Tag Archives | PSP

Synergy! PSP Minis on Your PS3

Sony’s PSP may be threatened by the iPhone and woefully behind the Nintendo DS in sales, but it’s the only handheld gaming device that has a console big brother and genuinely plays nicely with it, letting you stream movies and original Playstation games from the Playstation 3. That bond will strengthen later this month, when Sony brings PSP Minis to the PS3.

PSP Minis are a collection of cheap, small-scale games that debuted for the handheld in October. Many are ports of existing iPhone games, but unfortunately they’re more expensive, partly because they require an ESRB rating. Come December 17, an optional PS3 firmware update will turn on the emulator for PSP Minis, letting users play the games on both devices for no extra cost.

Sony’s way ahead of the curve on this idea, not only trumping Apple and Nintendo, but Microsoft as well. Microsoft chief executive Steve Ballmer has talked about the “three screens” of PC, mobile and television, but so far that vision hasn’t applied to gaming. Yes, you can purchase movies through the Zune Marketplace and watch them on either device, but the ZuneHD’s entry into gaming has been rather timid with just a handful of Microsoft-made, ad-supported games, and no talk of support on the Xbox 360. Earlier this year, it was rumored that Microsoft would release a gaming handheld that could transfer games from the Xbox 360, but that report hasn’t panned out.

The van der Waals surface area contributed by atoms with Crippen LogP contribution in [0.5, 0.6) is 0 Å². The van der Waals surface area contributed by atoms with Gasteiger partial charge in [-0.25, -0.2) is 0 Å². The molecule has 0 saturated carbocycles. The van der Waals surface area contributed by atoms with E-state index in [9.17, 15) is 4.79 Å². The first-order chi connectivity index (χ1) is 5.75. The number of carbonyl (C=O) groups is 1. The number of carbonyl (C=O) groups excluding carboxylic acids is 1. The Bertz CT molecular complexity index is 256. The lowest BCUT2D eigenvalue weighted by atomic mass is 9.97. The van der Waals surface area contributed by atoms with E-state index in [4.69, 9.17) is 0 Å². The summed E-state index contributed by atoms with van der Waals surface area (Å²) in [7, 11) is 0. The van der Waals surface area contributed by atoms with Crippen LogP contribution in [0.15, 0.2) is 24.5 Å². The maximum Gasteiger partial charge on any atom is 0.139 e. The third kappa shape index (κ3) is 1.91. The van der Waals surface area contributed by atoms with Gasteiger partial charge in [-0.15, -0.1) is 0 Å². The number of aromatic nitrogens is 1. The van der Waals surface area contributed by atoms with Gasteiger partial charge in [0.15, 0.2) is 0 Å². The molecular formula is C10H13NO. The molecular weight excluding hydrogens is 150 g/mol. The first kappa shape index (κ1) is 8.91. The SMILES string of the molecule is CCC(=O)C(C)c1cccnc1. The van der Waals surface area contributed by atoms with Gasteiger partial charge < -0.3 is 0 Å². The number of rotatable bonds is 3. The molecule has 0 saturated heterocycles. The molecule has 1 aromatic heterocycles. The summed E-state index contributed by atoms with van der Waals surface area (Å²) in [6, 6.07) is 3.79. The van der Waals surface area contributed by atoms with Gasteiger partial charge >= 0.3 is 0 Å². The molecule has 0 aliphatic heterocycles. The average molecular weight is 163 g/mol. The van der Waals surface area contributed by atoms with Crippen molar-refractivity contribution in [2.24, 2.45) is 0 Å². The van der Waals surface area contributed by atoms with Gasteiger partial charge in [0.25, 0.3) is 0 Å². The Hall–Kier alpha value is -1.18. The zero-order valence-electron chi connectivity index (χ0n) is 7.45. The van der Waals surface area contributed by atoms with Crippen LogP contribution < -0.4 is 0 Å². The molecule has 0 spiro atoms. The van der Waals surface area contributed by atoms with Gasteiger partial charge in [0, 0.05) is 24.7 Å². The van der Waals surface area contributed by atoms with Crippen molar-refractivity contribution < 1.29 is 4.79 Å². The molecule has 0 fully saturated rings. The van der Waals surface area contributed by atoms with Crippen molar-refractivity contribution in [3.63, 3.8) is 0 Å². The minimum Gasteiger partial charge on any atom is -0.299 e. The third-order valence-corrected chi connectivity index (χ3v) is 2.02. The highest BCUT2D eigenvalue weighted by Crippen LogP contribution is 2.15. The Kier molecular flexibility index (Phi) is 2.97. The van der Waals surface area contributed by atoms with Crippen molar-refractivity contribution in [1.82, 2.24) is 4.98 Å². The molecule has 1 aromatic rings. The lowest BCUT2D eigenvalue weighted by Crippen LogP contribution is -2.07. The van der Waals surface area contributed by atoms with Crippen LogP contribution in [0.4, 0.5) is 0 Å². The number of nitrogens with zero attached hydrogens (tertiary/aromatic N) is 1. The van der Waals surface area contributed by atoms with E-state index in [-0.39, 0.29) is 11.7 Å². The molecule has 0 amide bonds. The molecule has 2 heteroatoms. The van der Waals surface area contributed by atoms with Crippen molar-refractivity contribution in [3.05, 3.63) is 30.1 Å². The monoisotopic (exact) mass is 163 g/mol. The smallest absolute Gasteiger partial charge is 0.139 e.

I’ve come down hard on Sony in the past — the company is content to ignore the iPhone as it hovers in the PSP’s blind spot — but treating the PSP and PS3 as siblings in more than just branding is a good idea. More of this, please.


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Sony Stumbles With Blu-ray to PSP Copy

blu-ray-logo-thumb-200x200Starting in November, Sony will revert to its old, closed-system ways by packing a PSP-ready digital copy on its Blu-ray discs.

The reasoning is obvious: If you’re an owner of one device, you’ve got a reason to pick up the other. Why buy an iPod for video when the PSP gives you a chunk of your Blu-ray collection in digital form?

Here’s the problem: Of the two Blu-ray films that Sony Pictures will launch with a PSP-ready copy, only one will include a separate digital copy on DVD, playable on your PC, according to Home Media Magazine. So while Sony is offering the full range of choices for people who buy The Ugly Truth, those who purchase Godzilla won’t get a digital copy unless they have both a Playstation 3 and a PSP.